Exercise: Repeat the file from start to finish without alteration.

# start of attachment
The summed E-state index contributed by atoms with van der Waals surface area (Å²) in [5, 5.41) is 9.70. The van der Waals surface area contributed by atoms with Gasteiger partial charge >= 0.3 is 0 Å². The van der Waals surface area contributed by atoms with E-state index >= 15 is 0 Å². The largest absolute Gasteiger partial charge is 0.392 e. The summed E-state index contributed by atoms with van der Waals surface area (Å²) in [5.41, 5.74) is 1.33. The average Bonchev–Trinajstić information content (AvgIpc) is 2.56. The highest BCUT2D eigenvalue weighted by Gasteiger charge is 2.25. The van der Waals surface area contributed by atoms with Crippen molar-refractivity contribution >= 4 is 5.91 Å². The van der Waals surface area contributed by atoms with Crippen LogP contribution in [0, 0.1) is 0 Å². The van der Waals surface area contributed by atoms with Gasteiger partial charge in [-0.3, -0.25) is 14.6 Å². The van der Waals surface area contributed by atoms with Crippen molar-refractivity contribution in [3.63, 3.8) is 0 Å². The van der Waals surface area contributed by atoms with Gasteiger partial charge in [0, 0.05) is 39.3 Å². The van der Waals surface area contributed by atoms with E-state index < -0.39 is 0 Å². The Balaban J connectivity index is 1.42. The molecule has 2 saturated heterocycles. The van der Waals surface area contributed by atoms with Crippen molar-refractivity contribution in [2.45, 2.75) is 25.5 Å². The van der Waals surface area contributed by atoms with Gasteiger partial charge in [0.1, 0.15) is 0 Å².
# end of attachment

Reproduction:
The summed E-state index contributed by atoms with van der Waals surface area (Å²) in [5, 5.41) is 9.70. The van der Waals surface area contributed by atoms with Gasteiger partial charge >= 0.3 is 0 Å². The van der Waals surface area contributed by atoms with E-state index >= 15 is 0 Å². The largest absolute Gasteiger partial charge is 0.392 e. The summed E-state index contributed by atoms with van der Waals surface area (Å²) in [5.41, 5.74) is 1.33. The average Bonchev–Trinajstić information content (AvgIpc) is 2.56. The highest BCUT2D eigenvalue weighted by Gasteiger charge is 2.25. The van der Waals surface area contributed by atoms with Crippen molar-refractivity contribution >= 4 is 5.91 Å². The van der Waals surface area contributed by atoms with Crippen LogP contribution in [0, 0.1) is 0 Å². The van der Waals surface area contributed by atoms with Gasteiger partial charge in [-0.3, -0.25) is 14.6 Å². The van der Waals surface area contributed by atoms with Crippen molar-refractivity contribution in [3.63, 3.8) is 0 Å². The van der Waals surface area contributed by atoms with Gasteiger partial charge in [0, 0.05) is 39.3 Å². The van der Waals surface area contributed by atoms with E-state index < -0.39 is 0 Å². The Balaban J connectivity index is 1.42. The molecule has 2 saturated heterocycles. The van der Waals surface area contributed by atoms with Crippen molar-refractivity contribution in [2.45, 2.75) is 25.5 Å². The van der Waals surface area contributed by atoms with Gasteiger partial charge in [0.1, 0.15) is 0 Å².